Moonsville is dedicating the next year to recording 4 EP’s (20 songs) in a focus to capture their current prolificacy. With multi-instrumentalists and several songwriters in the band, they keep their Americana style variable, always allowing for experimentation and the blurring of genre lines. One of the songwriters, Ryan Welch says; “Each song has a different feel but the consistency lies in the history of us playing together and the trust we have in each other to make good decisions.”
This first release of the quarterly EP’s will exhibit the band’s versatility. From a heavy hitting rock anthem about being on the road to a harmony laden progressive old time song about being home, Moonsville uses their lyrics to contrast the duality of being independent and dependent. Those are followed by an aching ballad about sharing your name with the woman you love and what that entails, which echoes the emotion of an old country song. “This EP exposes our tough and tender,” says another of Moonsville’s songwriters, Corey Adams. The fourth song is a unifying commentary on being raised in America and speaks to having it all and giving it back. In the final track, a mystical folk tale, they laugh at the ways of the world and the futility of going it alone. With a definitive vision of relying on quality songwriting, a fine tuned team, and a gritty drive to reach beyond the cul-de- sac of suburbia, Moonsville presses on.
G BURNS JUG BAND
The G Burns Jug Band plays old American music with an intensity and authenticity rarely heard today: urban blues, mountain fiddle, and popular music of the nineteen-twenties and thirties. Based in San Diego, G Burns is led by multi-instrumentalist and native Kentuckian Clinton Davis, whogrewup hearing jug band music in its birthplace of Louisville. They have quickly established a presence in the west coast roots music scene, opening for legendary roots music acts like Jim Kweskin, Del McCoury, and Beausoleil avec Michael Doucet. In 2015, No Depression described them as “a joyous and soulful restoration of one of the lost treasures of American musical tradition.”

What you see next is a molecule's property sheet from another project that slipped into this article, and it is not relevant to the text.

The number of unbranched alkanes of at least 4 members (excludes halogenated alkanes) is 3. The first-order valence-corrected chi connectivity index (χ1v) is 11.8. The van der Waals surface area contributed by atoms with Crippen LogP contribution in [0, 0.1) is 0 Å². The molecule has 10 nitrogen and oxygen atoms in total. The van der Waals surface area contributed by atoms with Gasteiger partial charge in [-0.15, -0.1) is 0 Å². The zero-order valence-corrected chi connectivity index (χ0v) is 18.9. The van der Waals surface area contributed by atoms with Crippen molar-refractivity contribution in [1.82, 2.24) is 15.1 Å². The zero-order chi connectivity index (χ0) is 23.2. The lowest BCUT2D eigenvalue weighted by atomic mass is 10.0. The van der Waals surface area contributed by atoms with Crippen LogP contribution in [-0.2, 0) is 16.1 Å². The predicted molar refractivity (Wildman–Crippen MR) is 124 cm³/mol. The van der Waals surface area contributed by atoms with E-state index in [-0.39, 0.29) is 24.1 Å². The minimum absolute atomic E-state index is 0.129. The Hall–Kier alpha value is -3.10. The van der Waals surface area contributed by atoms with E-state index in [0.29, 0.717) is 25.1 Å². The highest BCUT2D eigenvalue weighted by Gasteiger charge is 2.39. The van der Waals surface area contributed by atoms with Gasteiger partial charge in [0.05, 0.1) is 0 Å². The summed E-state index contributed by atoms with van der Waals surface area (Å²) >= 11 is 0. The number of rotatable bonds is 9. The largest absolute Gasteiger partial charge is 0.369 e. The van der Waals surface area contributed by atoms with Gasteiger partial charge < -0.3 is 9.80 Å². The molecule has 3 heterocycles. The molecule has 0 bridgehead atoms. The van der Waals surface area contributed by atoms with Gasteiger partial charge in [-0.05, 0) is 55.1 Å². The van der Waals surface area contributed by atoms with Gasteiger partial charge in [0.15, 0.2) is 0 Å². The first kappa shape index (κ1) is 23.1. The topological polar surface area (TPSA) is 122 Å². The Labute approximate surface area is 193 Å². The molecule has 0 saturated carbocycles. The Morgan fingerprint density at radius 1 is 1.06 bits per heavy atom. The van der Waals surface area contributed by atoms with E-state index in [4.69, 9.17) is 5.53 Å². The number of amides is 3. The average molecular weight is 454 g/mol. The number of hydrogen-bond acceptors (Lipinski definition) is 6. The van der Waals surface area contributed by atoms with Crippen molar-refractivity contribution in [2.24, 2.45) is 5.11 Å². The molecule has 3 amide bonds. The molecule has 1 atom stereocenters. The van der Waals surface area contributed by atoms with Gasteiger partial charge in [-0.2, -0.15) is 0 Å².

"Raw, powerful, old-mountain vocal alchemy rarely heard west of the Rockies." SFFFF
Every once in a while music comes along that you just know instantly that you are going to like. Amber's melodies are more than complimented by thoughtful, interesting and honest lyrics, along with fine, understated musicianship that proves the old adage that "less is more". The result is a set of superbly crafted, well-rounded, addictive songs that stay with you long after the last notes have ended, and make you hungry for more.
Upon first hearing the straightforward, old-school country songs of Amber Cross, you might at first think you are listening to an archival Smithsonian recording. Her old-time voice is clear and captivating, like a strong muscle fringed in lace. She's a singer and songwriter who writes from her own life’s struggles and experiences, delivering her stories with unforgettable power and emotion.
Originally from Maine, Amber spent her early years surrounded by gospel music in a small town church where her father preached and her mother played piano. After leaving her studies at New Mexico State University to pursue her love for music in 2003, Amber has lived up and down the coast of California; the San Francisco Bay Area, the Sierra Foothills, the San Joaquin River Valley, the coastal range of Sonoma County, and now San Luis Obispo County. She has opened for such artists as Ramblin' Jack Elliott, Dave Stamey, Gurf Morlix and Mary Gauthier, as well as made frequent guest performances with The Wronglers, Warren Hellman's band, founder of San Francisco's Hardly Strictly Bluegrass Festival.
Amber released her debut album, You Can Come In, in March of 2013. The largest country music magazine in the UK, Country Music People Magazine, discovered the album and gave it a 5 Star Review and CD Of The Month in their May issue, saying "every now and again a debut CD arrives and you know about 30 seconds in that you are experiencing something a bit special... it's appeal is likely to be broad, from bluegrass, rootsy Appalachian, to country or honky-tonk.
Amber performs solo and in band arrangements. She is often accompanied by long time friend and Cajun/old-time fiddler Gary Arcemont, and James Moore on guitar. The two men play a variety of instruments to support Amber's songs; fiddle, banjo, harmonica, mandolin and upright bass, as well as offering vocal support.